PROSPECTS OF a shake-up in the UK aerospace and defence-electronics sector are growing with the confirmation that Lucas chief executive George Simpson is to succeed Lord Weinstock as managing director at GEC.

Weinstock has ruled the GEC boardroom since 1963 and was largely responsible for building the UK group into a £10 billion ($15 billion) electronics and defence conglomerate. Insiders admit that Weinstock's long-postponed retirement and uncertainties over who would succeed him have left restructuring of the group on hold.

The arrival of Simpson, whose contract at Lucas expires in March 1997, is expected to result in sweeping change at the group. Before joining Lucas two years ago, Simpson had run the Rover car business at British Aerospace until its sale. His imminent arrival at GEC has already rekindled speculation that the group may revive its ambitions to merge with BAe.

Further options for collaboration are now emerging in Europe with the pending privatisation of France's Thomson group and the likelihood of further mergers in the missiles and space sectors.

Sweeping internal changes are also expected within the group. The giant GEC-Marconi business, which covers naval shipbuilding, defence electronics and avionics, has undergone almost continuous restructuring over the past few years, but analysts complain that no firm strategic direction has emerged.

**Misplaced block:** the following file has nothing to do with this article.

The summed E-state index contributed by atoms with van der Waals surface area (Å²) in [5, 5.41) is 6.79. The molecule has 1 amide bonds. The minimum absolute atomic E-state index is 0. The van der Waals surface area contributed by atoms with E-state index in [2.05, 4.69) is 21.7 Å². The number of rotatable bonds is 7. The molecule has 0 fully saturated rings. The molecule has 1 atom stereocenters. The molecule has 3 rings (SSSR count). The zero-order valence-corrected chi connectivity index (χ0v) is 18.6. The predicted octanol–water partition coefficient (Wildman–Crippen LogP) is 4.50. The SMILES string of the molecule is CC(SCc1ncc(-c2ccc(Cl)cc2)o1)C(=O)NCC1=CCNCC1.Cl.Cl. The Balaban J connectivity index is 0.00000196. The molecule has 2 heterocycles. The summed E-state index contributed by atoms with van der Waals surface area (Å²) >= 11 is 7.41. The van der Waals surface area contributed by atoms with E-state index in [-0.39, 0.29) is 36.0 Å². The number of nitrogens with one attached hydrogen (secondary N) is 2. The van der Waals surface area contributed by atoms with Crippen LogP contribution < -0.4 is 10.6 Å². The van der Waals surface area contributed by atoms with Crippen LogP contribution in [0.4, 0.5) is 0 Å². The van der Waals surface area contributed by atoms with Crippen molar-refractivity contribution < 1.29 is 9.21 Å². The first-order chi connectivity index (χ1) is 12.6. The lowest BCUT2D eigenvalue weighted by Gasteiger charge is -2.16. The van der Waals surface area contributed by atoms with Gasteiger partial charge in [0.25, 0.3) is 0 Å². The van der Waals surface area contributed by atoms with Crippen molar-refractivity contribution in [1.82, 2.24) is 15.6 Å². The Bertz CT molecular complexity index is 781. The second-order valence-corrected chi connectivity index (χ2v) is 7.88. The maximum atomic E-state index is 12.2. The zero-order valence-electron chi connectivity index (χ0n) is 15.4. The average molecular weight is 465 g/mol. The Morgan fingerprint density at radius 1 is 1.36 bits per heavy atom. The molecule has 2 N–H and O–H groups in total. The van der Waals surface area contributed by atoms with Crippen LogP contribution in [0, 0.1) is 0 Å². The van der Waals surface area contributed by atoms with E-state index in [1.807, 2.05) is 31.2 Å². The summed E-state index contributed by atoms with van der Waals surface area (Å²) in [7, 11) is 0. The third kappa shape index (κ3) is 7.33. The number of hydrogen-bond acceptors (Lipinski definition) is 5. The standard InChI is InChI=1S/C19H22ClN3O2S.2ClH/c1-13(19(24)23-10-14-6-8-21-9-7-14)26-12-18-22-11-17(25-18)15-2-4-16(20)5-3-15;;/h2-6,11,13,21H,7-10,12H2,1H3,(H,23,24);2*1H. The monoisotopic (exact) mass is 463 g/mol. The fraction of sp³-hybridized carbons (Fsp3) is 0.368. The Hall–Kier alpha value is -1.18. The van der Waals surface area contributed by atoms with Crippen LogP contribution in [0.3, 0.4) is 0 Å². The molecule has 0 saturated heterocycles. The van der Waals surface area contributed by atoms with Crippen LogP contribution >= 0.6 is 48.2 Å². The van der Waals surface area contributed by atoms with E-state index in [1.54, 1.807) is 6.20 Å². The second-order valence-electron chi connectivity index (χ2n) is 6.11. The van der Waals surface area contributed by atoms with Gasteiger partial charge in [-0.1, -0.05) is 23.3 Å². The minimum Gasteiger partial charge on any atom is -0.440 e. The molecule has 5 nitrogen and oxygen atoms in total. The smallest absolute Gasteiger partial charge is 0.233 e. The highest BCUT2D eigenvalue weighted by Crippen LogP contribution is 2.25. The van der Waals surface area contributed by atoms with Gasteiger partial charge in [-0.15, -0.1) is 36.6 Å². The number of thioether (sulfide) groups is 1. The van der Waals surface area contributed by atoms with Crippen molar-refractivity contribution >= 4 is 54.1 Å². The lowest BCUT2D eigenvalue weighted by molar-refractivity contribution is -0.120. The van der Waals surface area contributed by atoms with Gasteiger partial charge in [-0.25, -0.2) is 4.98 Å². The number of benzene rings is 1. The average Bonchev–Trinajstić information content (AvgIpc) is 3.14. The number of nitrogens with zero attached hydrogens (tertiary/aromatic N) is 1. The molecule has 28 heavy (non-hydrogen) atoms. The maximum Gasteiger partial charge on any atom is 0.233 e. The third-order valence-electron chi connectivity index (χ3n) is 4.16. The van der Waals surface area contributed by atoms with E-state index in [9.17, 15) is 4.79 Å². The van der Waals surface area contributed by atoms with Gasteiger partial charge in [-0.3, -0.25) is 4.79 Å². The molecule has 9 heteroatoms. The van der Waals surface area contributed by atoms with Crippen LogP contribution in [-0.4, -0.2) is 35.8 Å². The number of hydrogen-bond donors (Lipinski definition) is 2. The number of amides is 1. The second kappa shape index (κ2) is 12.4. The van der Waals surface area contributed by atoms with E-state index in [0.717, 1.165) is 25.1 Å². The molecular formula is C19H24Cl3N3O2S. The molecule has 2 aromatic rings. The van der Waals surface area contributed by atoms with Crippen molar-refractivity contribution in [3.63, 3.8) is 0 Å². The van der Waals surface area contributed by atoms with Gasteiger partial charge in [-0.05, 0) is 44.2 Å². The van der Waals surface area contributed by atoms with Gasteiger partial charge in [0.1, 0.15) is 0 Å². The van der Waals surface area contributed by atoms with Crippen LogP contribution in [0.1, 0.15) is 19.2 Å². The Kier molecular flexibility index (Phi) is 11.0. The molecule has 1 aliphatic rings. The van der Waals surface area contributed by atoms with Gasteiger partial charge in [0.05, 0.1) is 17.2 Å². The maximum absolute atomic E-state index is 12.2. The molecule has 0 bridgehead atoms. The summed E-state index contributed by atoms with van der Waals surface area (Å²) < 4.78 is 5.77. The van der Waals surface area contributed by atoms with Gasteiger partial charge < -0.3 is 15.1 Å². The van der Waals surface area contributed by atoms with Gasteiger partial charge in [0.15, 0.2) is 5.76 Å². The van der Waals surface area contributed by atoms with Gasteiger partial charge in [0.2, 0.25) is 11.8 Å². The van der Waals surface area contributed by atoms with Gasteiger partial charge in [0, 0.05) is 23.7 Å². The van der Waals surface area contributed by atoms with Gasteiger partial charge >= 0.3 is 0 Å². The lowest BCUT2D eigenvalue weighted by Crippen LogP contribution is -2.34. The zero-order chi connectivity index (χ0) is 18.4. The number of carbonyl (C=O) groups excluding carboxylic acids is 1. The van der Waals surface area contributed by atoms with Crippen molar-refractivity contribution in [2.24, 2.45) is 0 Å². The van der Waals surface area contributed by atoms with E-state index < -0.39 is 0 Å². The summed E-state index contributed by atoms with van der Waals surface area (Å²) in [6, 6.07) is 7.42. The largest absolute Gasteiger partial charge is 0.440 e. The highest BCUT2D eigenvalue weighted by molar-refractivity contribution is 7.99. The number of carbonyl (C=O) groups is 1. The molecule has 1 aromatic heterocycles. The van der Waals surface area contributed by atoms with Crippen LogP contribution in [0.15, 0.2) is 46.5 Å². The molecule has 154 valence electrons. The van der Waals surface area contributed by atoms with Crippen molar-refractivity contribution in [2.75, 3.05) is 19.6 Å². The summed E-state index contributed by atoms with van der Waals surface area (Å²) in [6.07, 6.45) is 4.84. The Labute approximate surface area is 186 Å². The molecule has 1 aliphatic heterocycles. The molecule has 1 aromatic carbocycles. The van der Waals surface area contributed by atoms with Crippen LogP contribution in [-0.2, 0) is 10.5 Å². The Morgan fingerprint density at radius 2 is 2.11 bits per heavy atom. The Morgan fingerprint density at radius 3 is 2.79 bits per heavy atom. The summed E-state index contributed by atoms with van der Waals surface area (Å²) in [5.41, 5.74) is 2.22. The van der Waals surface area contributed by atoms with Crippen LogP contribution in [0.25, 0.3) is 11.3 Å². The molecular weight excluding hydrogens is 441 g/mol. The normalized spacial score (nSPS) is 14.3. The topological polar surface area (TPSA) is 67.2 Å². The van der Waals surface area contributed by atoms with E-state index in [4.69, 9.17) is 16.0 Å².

Simpson's move has also raised questions over the future direction of Lucas. The group's aerospace-controls business has been severely cut back during recession, to the point where it now makes up little more than 16% of group sales.

Although Lucas has said that it would look at aerospace acquisitions, it has so far concentrated on developing its core automotive business. The cause of aerospace, now demoted to the status of just another business unit, was not helped, by an embarrassingly large settlement with the US Navy, over contract non-compliance in 1995.

Half-year figures for the group's year to the end of July show that the aerospace unit is beginning to recover, with sales up by 6% to £243 million and profits rising to £13 million. The group acknowledges that it was positioning itself to be "proactive" in the pending consolidation in both automotive and aerospace industries. Analysts believe that could include selling off under-performing units in an attempt to avoid the threat of a hostile bid.

Source: Flight International